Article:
Women dying unnecessarily from heart attacks, health charity says
Two women a day are dying unnecessarily from heart attacks in England and Wales because of a gender gap in awareness, diagnosis and treatment, a leading health charity says.
The British Heart Foundation (BHF) released research on Monday that estimates that more than 8,200 women died between 2003 and 2013 as a result of receiving worse treatment than men.
The charity wants to end the misconception that heart attacks are a male disease and to encourage women to know the risks and symptoms — twice as many women in the UK die of coronary heart disease than of breast cancer.
As well as being more likely to receive substandard treatment, women suffer 50% higher rates of misdiagnosis and poorer aftercare, the BHF said — greatly increasing the risk of death.
Additionally, certain risk factors can be more dangerous for women. One of the studies suggests that smoking, high blood pressure and diabetes increase the likelihood of heart attacks more in women than in men.
A global review has also shown that women are, on the whole, slower to seek medical help than men. The time between symptoms first appearing and arrival at hospital varies from 1 hour 24 minutes to 3 hours 30 minutes for men. For women, it was between 1 hour 48 minutes and 7 hours 12 minutes.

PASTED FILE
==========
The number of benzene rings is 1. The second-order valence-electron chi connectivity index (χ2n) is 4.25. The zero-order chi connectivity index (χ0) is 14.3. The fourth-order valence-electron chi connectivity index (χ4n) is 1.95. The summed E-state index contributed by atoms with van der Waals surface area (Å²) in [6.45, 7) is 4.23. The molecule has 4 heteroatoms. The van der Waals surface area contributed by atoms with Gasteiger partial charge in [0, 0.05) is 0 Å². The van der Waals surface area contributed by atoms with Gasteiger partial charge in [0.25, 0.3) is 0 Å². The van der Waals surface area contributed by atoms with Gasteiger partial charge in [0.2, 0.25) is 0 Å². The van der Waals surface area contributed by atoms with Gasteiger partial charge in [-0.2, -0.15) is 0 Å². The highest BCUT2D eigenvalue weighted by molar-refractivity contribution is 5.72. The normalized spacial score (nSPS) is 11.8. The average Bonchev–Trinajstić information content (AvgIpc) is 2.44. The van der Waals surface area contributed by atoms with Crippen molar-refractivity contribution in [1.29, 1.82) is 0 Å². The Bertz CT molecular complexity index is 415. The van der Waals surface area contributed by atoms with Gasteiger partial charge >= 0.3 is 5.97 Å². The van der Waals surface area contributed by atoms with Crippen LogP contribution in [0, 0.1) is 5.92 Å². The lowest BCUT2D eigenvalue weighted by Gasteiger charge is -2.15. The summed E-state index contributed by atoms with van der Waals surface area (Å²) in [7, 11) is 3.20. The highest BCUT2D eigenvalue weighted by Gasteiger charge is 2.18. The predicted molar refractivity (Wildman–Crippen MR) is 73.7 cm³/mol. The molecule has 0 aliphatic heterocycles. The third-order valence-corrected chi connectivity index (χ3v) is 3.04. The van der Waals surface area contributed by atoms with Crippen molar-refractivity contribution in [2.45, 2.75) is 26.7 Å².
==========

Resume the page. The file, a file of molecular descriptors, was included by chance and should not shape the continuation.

Myths about “female” heart attack symptoms persist, although, as for men, the most common symptom is chest pain.
Other symptoms include feeling sick, sweaty, short of breath or light-headed. Less common symptoms are excessive coughing or wheezing, or a sudden feeling of anxiety.
Dr. Sonya Babu-Narayan,the BHF’s Associate Medical Director, said: “Heart attacks have never been more treatable. Yet women are dying needlessly because heart attacks are often seen as a man’s disease, and women don’t receive the same standard of treatment as men.
The studies detailed in this briefing have revealed inequalities at every stage of a woman’s medical journey. The reasons for this are complex to dissect. Together, we must change this.”
Chris Gale, a professor of cardiovascular medicine at the University of Leeds and the lead author of some of the studies, said: “This problem is not unique to the UK — studies across the globe have also revealed gender-gaps in treatment, suggesting this is a deeply entrenched and complex issue.
“On their own, the differences in care are very small, but when we look at this across the population of the UK, it adds up to a significant loss of life. We can do better.”
The BHF says around 35,000 women a year are admitted to hospital in the UK after a heart attack, equating to an average of 98 women a day.